The many secrets Prince tried to hide

One week after putting on a show-stopping performance at Atlanta's Fox Theater, Prince Rogers Nelson — better known as Prince — was found unresponsive in an elevator inside of his Paisley Park studio compound. His April 21, 2016 death sparked an outpouring of grief from the music world and beyond, with many in utter disbelief that the music legend's life was cut so short.

It was later determined "he died of an accidental overdose of fentanyl, a synthetic opioid that is 50 times more powerful than heroin," according to the Associated Press. News of his cause of death sparked countless questions about the "Little Red Corvette" singer's life. Though it was apparent that he lived a very rich and glamorous lifestyle, his shocking death also unearthed painful secrets about his past, from financial problems, potential drug addiction, and the tragic loss of two children.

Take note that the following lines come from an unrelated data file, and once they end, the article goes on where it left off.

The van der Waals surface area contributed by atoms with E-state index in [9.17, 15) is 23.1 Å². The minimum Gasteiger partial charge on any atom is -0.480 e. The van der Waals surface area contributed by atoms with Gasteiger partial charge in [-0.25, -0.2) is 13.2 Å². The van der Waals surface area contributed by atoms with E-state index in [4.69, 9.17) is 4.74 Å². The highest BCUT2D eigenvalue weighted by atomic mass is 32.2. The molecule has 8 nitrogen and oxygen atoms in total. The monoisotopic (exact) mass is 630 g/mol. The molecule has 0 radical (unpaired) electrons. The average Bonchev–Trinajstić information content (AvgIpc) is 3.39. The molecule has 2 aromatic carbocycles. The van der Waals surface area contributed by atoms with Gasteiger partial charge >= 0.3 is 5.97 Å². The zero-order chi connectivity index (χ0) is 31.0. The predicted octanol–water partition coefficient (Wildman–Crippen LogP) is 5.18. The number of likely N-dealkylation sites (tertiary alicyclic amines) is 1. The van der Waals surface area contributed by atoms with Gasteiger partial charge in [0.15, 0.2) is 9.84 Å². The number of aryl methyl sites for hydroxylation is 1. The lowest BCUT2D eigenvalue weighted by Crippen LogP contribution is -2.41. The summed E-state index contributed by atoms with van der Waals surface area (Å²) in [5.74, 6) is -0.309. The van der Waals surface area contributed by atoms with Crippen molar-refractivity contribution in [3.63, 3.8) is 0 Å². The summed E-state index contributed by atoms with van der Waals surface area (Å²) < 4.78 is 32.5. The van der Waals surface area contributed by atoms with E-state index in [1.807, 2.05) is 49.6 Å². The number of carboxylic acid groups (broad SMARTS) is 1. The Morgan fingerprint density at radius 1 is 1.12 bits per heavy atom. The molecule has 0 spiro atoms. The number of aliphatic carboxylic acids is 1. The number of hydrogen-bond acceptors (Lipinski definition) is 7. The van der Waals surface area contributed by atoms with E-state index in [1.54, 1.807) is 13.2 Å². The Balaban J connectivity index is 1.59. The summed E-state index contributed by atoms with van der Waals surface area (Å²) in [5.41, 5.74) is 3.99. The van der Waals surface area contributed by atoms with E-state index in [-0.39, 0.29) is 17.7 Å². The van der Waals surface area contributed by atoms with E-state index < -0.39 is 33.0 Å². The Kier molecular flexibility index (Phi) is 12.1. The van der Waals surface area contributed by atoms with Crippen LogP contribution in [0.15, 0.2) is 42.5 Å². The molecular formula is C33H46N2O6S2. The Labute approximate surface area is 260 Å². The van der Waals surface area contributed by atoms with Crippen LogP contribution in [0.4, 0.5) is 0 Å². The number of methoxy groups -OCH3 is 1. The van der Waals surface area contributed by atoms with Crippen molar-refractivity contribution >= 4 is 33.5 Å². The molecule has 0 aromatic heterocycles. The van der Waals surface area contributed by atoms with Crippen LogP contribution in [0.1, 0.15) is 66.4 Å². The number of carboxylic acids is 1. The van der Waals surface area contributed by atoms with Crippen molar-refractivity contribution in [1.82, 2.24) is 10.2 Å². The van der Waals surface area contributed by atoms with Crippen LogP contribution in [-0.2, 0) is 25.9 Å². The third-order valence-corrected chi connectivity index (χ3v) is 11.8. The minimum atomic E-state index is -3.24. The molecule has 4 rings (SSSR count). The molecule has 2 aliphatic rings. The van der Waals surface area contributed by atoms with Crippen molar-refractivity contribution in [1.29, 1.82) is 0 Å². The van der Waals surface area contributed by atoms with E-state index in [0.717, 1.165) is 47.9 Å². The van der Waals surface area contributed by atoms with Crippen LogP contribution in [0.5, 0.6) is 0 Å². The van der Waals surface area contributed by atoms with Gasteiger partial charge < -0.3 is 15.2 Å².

Here are the many secrets Prince tried to hide.

He fathered a secret child

Of all the secrets Prince kept in his life, arguably the most heavily guarded was the birth of his son in 1996. At the time, tabloids were running rampant with rumors that the baby had been born with health problems or birth defects. Eventually, the media circus grew so crazy, Prince's record company finally acknowledged that, yes, Prince and his then-wife, Mayte Garcia, had given birth. Nothing was mentioned about the boy's condition, according to Entertainment Weekly.

Media outlets then began reporting that the baby had died. The Minneapolis Star-Tribune obtained what they reported to be the child's death certificate, on which the baby's name was listed as "Boy Gregory." It was also reported that the child had died seven days after birth from Pfieffer syndrome, Type 2, a "rare skull deformity resulting from a genetic mutation."